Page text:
The Office of the National Coordinator for Health Information Technology Health IT Playbook

Section 8

Care Settings

All care settings can greatly impact an organizations approach to health IT. Although this Playbook is targeted for use by ambulatory care practices, this section includes – and will be expanded – to provide tools and resources to support a variety of care settings with unique considerations for health IT implementation and adoption.

This section currently provides resources for long-term post-acute care (LTPAC), rural, and underserved care settings. Check back for additional care settings and resources. Have a care setting health IT tool or resource that should be considered for the Playbook? Please follow the feedback link below to contact us.

The population of those aged 65 and older will more than double from 40 million to 89 million by 2050. As the U.S. population ages, the demand for LTPAC services is expected to grow. LTPAC services cover a wide array of services ranging from institutional services provided in specialty hospitals and nursing homes, to a variety of home and community based services. Transitions across acute, post-acute, and long-term care settings are common and can be costly.

Patients who receive LTPAC services typically have co-occurring health conditions, such as diabetes or high blood pressure. These patients are likely to encounter multiple care settings, requiring ongoing communication to and from each service point. Health IT provides an opportunity for LTPAC providers to share health information in a timely and secure manner across care settings to support patient-centered care, particularly during transitions from one care setting to another. Innovations in health IT can facilitate transitions across provider settings and ultimately improve the health outcomes for this patient demographic and reduce cost to the health care system.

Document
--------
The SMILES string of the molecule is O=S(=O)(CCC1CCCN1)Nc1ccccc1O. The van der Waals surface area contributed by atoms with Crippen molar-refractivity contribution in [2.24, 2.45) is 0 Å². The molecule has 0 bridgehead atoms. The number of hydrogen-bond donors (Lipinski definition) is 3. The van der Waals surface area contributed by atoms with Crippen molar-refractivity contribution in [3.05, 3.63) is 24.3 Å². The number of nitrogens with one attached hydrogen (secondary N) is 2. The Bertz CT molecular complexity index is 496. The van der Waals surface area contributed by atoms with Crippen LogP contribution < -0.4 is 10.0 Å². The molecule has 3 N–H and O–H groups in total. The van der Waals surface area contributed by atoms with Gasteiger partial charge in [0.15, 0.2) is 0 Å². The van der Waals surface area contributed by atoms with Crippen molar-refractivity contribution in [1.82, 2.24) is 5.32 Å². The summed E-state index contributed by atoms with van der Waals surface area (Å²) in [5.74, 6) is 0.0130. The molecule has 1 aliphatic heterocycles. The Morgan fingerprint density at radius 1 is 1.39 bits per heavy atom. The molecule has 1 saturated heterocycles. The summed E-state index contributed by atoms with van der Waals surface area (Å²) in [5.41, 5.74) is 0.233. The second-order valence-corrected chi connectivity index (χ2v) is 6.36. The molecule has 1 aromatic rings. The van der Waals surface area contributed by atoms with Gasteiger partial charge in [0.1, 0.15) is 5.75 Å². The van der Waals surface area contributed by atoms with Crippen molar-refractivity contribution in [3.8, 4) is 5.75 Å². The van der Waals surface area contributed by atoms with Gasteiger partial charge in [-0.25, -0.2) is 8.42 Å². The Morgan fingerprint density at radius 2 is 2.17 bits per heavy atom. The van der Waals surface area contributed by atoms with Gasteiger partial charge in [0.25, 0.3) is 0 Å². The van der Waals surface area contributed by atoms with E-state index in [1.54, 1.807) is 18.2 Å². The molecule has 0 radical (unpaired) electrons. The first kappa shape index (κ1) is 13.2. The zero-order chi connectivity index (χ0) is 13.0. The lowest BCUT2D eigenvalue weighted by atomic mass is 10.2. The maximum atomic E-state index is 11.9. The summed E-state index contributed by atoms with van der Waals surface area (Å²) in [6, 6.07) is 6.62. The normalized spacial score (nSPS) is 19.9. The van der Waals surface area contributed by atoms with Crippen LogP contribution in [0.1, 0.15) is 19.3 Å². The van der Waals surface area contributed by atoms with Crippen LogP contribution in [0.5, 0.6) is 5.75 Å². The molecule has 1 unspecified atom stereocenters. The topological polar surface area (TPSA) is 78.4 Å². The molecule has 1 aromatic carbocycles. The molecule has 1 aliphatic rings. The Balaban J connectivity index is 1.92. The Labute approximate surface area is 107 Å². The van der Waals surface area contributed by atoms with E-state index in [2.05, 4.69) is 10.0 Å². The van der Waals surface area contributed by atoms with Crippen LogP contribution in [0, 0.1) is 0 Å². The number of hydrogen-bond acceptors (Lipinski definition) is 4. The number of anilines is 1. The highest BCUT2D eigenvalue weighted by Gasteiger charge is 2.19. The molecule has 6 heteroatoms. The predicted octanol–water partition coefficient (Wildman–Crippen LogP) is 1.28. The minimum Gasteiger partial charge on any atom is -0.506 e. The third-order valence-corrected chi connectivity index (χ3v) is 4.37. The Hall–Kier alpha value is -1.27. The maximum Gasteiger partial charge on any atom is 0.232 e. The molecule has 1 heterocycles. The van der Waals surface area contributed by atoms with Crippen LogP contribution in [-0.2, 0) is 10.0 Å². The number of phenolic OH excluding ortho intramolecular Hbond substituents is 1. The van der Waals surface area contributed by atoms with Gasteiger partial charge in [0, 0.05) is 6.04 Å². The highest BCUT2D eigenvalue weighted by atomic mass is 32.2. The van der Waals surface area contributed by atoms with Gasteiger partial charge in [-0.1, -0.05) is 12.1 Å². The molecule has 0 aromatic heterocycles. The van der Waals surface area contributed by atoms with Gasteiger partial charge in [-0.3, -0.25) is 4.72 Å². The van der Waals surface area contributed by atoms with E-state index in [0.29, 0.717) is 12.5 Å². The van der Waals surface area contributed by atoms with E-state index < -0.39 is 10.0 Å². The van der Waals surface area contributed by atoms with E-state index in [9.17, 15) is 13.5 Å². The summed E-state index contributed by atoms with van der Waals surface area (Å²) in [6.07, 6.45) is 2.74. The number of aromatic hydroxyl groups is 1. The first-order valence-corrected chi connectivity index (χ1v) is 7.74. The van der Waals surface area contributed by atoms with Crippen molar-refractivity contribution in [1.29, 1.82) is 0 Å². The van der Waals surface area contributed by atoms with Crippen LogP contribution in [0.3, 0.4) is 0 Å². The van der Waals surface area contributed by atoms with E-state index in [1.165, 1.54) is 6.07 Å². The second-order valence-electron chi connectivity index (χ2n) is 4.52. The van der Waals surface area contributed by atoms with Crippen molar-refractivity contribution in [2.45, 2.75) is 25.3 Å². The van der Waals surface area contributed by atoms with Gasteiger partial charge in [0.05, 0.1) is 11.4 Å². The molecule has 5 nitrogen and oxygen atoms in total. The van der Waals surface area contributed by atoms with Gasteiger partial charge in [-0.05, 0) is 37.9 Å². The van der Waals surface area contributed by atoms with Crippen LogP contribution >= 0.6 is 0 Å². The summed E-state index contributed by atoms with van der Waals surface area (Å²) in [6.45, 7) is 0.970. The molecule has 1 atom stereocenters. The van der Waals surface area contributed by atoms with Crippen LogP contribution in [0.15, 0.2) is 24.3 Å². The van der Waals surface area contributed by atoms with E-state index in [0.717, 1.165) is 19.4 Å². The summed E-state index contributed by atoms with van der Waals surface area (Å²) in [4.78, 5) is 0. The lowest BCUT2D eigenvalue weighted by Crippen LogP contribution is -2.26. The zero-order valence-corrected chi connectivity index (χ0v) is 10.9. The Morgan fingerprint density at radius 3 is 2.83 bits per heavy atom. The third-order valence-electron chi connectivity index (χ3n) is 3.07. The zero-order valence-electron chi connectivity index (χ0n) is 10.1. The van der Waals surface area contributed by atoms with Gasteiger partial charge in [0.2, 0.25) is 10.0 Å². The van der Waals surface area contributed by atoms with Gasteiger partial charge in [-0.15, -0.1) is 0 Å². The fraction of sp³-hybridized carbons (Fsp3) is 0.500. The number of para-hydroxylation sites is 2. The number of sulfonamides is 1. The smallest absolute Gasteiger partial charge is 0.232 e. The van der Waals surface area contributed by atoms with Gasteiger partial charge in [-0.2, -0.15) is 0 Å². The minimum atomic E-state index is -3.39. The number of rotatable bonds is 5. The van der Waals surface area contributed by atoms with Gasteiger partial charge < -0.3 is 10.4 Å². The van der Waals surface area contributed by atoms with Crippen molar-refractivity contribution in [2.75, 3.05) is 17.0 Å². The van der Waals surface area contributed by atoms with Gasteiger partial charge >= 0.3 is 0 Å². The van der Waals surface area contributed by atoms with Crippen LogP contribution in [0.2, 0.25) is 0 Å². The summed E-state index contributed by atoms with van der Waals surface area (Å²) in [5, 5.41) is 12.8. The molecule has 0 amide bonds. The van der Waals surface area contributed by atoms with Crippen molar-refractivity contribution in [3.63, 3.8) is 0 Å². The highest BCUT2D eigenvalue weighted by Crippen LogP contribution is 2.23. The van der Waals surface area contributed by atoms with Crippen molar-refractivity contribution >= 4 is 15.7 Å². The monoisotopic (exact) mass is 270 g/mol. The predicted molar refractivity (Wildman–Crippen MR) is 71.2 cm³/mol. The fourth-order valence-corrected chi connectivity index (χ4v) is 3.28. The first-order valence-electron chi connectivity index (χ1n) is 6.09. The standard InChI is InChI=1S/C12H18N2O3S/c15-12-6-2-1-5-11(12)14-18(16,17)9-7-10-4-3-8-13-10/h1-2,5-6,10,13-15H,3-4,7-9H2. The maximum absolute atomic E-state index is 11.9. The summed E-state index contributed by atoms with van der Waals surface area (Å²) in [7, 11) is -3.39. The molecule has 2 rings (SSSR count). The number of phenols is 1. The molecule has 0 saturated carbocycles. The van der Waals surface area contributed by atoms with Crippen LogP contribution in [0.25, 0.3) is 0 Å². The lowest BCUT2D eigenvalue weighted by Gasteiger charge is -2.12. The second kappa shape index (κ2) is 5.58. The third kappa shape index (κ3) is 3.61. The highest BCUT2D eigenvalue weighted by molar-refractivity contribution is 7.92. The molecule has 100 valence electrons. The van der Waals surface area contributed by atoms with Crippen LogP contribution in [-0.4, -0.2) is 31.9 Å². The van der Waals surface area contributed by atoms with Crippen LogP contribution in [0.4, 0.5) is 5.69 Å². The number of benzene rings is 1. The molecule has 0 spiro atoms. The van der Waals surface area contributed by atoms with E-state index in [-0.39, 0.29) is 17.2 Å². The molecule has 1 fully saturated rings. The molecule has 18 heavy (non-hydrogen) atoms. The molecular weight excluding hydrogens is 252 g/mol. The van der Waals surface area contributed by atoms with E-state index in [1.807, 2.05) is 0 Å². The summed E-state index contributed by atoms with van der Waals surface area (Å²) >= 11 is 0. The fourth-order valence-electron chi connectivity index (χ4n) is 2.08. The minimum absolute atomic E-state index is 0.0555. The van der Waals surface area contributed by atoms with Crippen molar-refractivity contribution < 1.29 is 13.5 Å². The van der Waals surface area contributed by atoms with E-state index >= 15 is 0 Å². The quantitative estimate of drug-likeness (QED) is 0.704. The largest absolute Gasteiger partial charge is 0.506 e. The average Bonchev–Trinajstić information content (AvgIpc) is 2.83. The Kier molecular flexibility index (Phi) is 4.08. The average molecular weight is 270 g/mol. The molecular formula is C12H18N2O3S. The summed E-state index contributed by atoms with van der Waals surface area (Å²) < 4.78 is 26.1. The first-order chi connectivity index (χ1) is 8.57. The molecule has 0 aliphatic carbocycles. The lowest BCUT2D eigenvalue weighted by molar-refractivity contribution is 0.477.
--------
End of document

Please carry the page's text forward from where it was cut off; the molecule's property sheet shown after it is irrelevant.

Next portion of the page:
Stage 2 of the EHR Incentive Program will take an important first step in supporting the needs of persons who receive LTPAC services by requiring eligible providers to send care summaries during transitions of care, which may include LTPAC providers. As EHR adoption and interoperability requirements continue to advance in the acute care and ambulatory care sector, it will be increasingly important for LTPAC providers to adopt EHRs that have the capability of exchanging standardized clinical data with care partners.

EHRs for LTPAC: A Primer on Planning and Vendor Selection 2016

EHRs for LTPAC: A Primer on Planning and Vendor Selection 2016

Overview
Helps aging services organizations plan for and choose the best EHR system for their needs

Who it’s for
LTPAC Providers and LTPAC practice managers

When it’s used
EHR planning and selection

Download EHRs for LTPAC: A Primer on Planning and Vendor Selection 2016 [PDF - 351 KB]

Factors Contributing to the Use of HIE in Health Care Organizations (LTPAC)